What is HIV-Induced Neuropathy?

In the United States, approximately 1.2 million individuals were living with HIV at the close of 2021, with about 87% aware of their status. One significant complication of HIV is HIV-induced neuropathy, a condition characterized by nerve damage that often manifests as burning sensations and numbness in the limbs.

This article examines HIV-induced neuropathy, shedding light on its symptoms, causes and available treatments.

Have you been diagnosed with peripheral neuropathy? We can help.

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Causes of HIV-induced neuropathy

Neuropathy in individuals with HIV can result from various factors. The virus triggers inflammation that harms nerves, contributing to the condition. Certain drugs, referred to as “d-drugs” or NRTIs (nucleoside reverse transcriptase inhibitors), prescribed for treating HIV, may also play a role in causing neuropathy. Furthermore, underlying health issues commonly found in HIV patients, like herpes and tuberculosis, can contribute to the development of neuropathy. For a comprehensive understanding of neuropathy’s origins in individuals living with HIV, it’s important to recognize the diverse factors that can contribute to this condition.

Symptoms of HIV-induced neuropathy

Neuropathy associated with HIV often presents recognizable symptoms such as numbness, burning sensations and tingling, indicating damage to the nerve endings. It’s worth noting that the manifestation of these symptoms can vary from person to person. In some cases, it may lead to muscle weakness, a loss of balance and changes in how individuals perceive pain.

Diagnosis of HIV-induced neuropathy

  • Biopsy. Skin biopsies entail taking a small sample of skin to analyze the nerve fiber endings. This examination aids doctors in determining if there is damage to the nerves, which may be the underlying cause of sensory loss.
  • Blood test. Blood tests are instrumental in eliminating the possibility of other potential conditions that could be contributing to neuropathy. These may encompass elevated blood sugar, thyroid issues or various deficiencies.
  • Nerve conduction study. Tiny patches on the skin deliver a brief electrical pulse to various nerves, and a machine gauges the efficiency and speed with which the nerves transmit the signal.

Treatments of HIV-induced neuropathy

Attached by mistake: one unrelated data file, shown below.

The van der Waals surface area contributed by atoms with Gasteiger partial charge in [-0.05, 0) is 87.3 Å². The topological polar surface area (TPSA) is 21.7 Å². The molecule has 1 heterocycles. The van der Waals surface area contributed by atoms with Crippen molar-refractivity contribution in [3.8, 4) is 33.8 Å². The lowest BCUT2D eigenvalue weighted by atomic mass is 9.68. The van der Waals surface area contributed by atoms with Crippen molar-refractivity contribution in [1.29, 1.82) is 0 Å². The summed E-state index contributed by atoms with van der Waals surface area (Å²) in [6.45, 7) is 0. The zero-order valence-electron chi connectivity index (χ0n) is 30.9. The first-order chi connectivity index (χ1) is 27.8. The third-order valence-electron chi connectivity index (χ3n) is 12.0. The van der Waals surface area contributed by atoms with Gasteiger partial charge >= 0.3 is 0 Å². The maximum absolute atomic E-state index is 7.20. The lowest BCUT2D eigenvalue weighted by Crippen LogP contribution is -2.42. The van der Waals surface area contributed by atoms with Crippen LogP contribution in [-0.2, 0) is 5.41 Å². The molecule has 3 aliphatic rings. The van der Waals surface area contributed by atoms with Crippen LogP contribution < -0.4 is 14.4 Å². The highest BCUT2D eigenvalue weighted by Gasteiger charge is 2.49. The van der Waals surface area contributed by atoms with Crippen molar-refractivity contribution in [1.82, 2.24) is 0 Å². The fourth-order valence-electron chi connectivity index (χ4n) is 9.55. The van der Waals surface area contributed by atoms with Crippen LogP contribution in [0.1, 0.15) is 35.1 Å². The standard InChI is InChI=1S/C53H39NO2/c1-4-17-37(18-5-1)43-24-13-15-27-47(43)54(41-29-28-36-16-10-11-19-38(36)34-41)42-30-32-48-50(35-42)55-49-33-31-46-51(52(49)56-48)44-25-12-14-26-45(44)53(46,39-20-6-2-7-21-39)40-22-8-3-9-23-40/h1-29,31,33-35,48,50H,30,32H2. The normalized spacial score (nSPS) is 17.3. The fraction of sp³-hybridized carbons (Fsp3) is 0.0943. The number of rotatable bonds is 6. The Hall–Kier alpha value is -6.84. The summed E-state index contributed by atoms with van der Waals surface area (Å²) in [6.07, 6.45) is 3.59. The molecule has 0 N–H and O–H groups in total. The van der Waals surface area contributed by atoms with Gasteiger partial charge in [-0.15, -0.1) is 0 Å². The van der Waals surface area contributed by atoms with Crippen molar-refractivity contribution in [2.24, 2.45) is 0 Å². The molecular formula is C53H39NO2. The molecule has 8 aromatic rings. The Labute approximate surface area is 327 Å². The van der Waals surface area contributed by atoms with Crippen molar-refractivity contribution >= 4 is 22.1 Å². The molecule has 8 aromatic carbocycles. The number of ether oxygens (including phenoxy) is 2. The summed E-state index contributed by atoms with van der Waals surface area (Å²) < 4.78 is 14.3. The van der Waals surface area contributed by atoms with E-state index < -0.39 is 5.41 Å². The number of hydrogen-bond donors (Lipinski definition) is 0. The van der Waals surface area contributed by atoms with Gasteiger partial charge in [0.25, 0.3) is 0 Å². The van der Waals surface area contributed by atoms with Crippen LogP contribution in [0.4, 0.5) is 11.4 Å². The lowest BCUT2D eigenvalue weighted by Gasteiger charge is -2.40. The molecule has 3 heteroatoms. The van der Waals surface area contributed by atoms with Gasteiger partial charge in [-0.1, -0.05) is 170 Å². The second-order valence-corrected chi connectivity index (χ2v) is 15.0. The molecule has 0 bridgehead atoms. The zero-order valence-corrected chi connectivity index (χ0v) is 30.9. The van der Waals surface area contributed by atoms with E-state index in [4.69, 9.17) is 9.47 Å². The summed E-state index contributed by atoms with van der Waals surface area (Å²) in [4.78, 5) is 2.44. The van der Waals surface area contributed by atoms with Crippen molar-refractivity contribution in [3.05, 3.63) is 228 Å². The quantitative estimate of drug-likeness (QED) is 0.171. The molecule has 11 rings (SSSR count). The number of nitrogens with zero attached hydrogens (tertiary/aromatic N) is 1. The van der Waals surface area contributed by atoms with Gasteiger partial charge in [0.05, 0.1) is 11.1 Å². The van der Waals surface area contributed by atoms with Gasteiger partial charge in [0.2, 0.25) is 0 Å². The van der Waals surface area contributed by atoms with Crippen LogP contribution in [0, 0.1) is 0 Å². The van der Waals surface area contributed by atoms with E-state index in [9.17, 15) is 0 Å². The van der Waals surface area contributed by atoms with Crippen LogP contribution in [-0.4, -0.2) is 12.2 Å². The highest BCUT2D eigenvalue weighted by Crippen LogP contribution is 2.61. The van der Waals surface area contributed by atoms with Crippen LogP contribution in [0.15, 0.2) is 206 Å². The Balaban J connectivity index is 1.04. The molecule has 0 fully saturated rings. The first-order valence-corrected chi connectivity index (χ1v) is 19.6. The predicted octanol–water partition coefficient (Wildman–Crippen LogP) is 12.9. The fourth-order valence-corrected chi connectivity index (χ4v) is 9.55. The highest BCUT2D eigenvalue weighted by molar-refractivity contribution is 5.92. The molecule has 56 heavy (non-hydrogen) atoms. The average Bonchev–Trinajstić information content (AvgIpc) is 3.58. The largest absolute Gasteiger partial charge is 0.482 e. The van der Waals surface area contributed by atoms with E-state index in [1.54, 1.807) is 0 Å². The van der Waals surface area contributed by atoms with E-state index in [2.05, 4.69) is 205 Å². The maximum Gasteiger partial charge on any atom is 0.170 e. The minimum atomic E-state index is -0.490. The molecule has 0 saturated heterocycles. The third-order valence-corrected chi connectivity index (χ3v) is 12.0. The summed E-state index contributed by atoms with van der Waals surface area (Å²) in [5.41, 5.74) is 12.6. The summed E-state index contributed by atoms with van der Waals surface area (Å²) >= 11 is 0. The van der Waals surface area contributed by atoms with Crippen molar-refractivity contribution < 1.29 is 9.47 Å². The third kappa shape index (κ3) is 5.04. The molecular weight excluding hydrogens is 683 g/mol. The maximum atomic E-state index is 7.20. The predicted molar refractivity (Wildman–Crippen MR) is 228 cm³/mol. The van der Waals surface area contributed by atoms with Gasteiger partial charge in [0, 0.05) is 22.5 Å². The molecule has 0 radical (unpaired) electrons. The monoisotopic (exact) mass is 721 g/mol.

Your physician may suggest non-steroidal anti-inflammatories (NSAIDs) such as ibuprofen, anti-seizure medications, antidepressants and analgesics (such as opiates and topical creams). Adopting a healthy diet, quitting smoking and maintaining an active lifestyle can contribute to effectively managing your neuropathy symptoms.

Conclusion

In the era of medical progress, living with HIV has become a manageable, lifelong journey. However, as individuals with the virus lead longer, more typical lives, there’s a growing awareness among doctors that HIV may heighten the risk of neuropathy. It’s crucial to recognize that the impact of HIV-related neuropathy varies among individuals. Consult with your healthcare provider to explore personalized strategies for managing your condition. Always keep in mind that you’re not alone—support is readily available for those navigating the complexities of HIV and its potential implications on health.

WinSanTor is a clinical-stage biotechnology company focused on the discovery and development of treatments for peripheral neuropathies. We believe in creating a solution that works and brings relief to millions who are struggling with this disease. Learn more about our companyour drug and subscribe to our newsletter.

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FAQs

What causes HIV-induced peripheral neuropathy?

Neuropathy in individuals with HIV can result from various factors. The virus triggers inflammation that harms nerves, contributing to the condition. Certain drugs, referred to as "d-drugs" or NRTIs (nucleoside reverse transcriptase inhibitors), prescribed for treating HIV, may also play a role in causing neuropathy. Furthermore, underlying health issues commonly found in HIV patients, like herpes and tuberculosis, can contribute to the development of neuropathy.

What are the symptoms of HIV-induced peripheral neuropathy?

Neuropathy associated with HIV often presents recognizable symptoms such as numbness, burning sensations and tingling, indicating damage to the nerve endings. It's worth noting that the manifestation of these symptoms can vary from person to person. In some cases, it may lead to muscle weakness, a loss of balance and changes in how individuals perceive pain. 

How is HIV-induced peripheral neuropathy treated?

Biopsy. Skin biopsies entail taking a small sample of skin to analyze the nerve fiber endings. This examination aids doctors in determining if there is damage to the nerves, which may be the underlying cause of sensory loss. 
Blood test. Blood tests are instrumental in eliminating the possibility of other potential conditions that could be contributing to neuropathy. These may encompass elevated blood sugar, thyroid issues, or various deficiencies. 
Nerve conduction study. Tiny patches on the skin deliver a brief electrical pulse to various nerves, and a machine gauges the efficiency and speed with which the nerves transmit the signal. 

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Have you been diagnosed with peripheral neuropathy? We can help.